Credit: (source: facebook.com)

Last Updated on April 30, 2022 by BVN

Breanna Reeves |

Moderna submitted a request for emergency use authorization (EUA) of its COVID-19 vaccine for young children six months to six years of age on Thursday.

This request for emergency use comes after the company released positive results in March regarding their children’s randomized study, KIDCOVE. Phase 2/3 of the study enrolled approximately 6,700 participants, six months to under six years of age, and found that two 25-microgram doses of the vaccine provided this cohort with a similar immune response to the 100 microgram two doses administered to adults 18 to 25 years old.

Why should a child get the COVID vaccine?

“We are proud to share that we have initiated our EUA submission for authorization for our COVID-19 vaccine for young children,” said Stéphane Bancel, Chief Executive Officer of Moderna. “We believe mRNA-1273 will be able to safely protect these children against SARS-CoV-2, which is so important in our continued fight against COVID-19 and will be especially welcomed by parents and caregivers.”

Moderna previously submitted a request to the U.S. Food and Drug Administration (FDA) for the emergency use of a 50-microgram two-dose primary series for children six to 12 years of age. Moderna has received authorization to use their COVID-19 vaccine for this age group from regulators in Australia, Canada and the European Union.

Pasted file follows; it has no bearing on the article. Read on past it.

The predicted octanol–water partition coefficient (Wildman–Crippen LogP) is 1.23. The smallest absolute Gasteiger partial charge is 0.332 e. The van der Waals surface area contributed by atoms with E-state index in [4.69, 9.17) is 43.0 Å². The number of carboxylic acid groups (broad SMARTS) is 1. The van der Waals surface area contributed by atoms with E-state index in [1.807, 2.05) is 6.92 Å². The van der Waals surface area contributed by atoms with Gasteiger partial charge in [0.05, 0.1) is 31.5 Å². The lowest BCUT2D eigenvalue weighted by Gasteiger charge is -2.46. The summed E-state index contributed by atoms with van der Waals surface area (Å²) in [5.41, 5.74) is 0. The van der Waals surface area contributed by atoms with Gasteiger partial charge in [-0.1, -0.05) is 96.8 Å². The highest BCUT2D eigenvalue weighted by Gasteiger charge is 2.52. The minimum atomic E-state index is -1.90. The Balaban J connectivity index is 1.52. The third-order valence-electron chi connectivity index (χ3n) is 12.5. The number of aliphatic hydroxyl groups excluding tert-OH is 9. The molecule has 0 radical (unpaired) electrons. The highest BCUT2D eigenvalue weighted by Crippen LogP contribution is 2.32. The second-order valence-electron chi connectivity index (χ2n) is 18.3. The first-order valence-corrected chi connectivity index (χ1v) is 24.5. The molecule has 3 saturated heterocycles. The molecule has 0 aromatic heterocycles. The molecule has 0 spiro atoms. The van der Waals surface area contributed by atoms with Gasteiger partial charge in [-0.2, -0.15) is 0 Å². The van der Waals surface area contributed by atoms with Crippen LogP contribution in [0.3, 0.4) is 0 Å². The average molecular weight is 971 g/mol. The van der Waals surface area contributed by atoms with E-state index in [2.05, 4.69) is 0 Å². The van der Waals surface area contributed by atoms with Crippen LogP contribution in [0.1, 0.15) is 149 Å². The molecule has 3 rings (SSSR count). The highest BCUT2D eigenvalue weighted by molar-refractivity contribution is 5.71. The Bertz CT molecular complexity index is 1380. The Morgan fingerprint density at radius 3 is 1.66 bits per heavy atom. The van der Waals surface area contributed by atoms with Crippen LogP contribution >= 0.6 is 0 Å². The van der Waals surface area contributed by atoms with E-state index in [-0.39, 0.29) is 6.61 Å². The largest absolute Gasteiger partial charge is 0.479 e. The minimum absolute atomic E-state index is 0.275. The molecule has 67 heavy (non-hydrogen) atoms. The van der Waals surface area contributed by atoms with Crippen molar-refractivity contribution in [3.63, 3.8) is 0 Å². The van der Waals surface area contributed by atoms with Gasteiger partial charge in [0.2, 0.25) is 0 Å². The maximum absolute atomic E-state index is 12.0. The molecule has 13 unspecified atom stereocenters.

In the U.S., Pfizer is the only company that has received authorization to administer smaller doses of the vaccine to children aged five to 11. On April 26, the company submitted an application to the FDA for EUA of a 10 microgram booster dose for children 5 through 11 years of age.

Despite the availability of COVID-19 vaccines for children ages five to 11 vaccination rates among this age group remains sluggish. (Freepik.com)

Can my child get the COVID-19 vaccine?

Despite the availability of COVID-19 vaccines for children ages five to 11 vaccination rates among this age group remains sluggish. According to the Centers for Disease and Control and Prevention (CDC), just 28% of children ages five to 11 have received their primary series of two doses as of April. In California, about 34.5% of children five to 11 years of age are fully vaccinated, with 21% of this age group fully vaccinated in Riverside County and 21.7% partially vaccinated in San Bernardino County.

Moderna is currently evaluating the potential of a booster dose for all pediatric populations.

The IE Voice and Black Voice News will continue to follow this story.

Breanna Reeves

Breanna Reeves is a reporter in Riverside, California, and uses data-driven reporting to cover issues that affect the lives of Black Californians. Breanna joins Black Voice News as a Report for America Corps member. Previously, Breanna reported on activism and social inequality in San Francisco and Los Angeles, her hometown. Breanna graduated from San Francisco State University with a bachelor’s degree in Print & Online Journalism. She received her master’s degree in Politics and Communication from the London School of Economics. Contact Breanna with tips, comments or concerns at breanna@voicemediaventures.com or via twitter @_breereeves.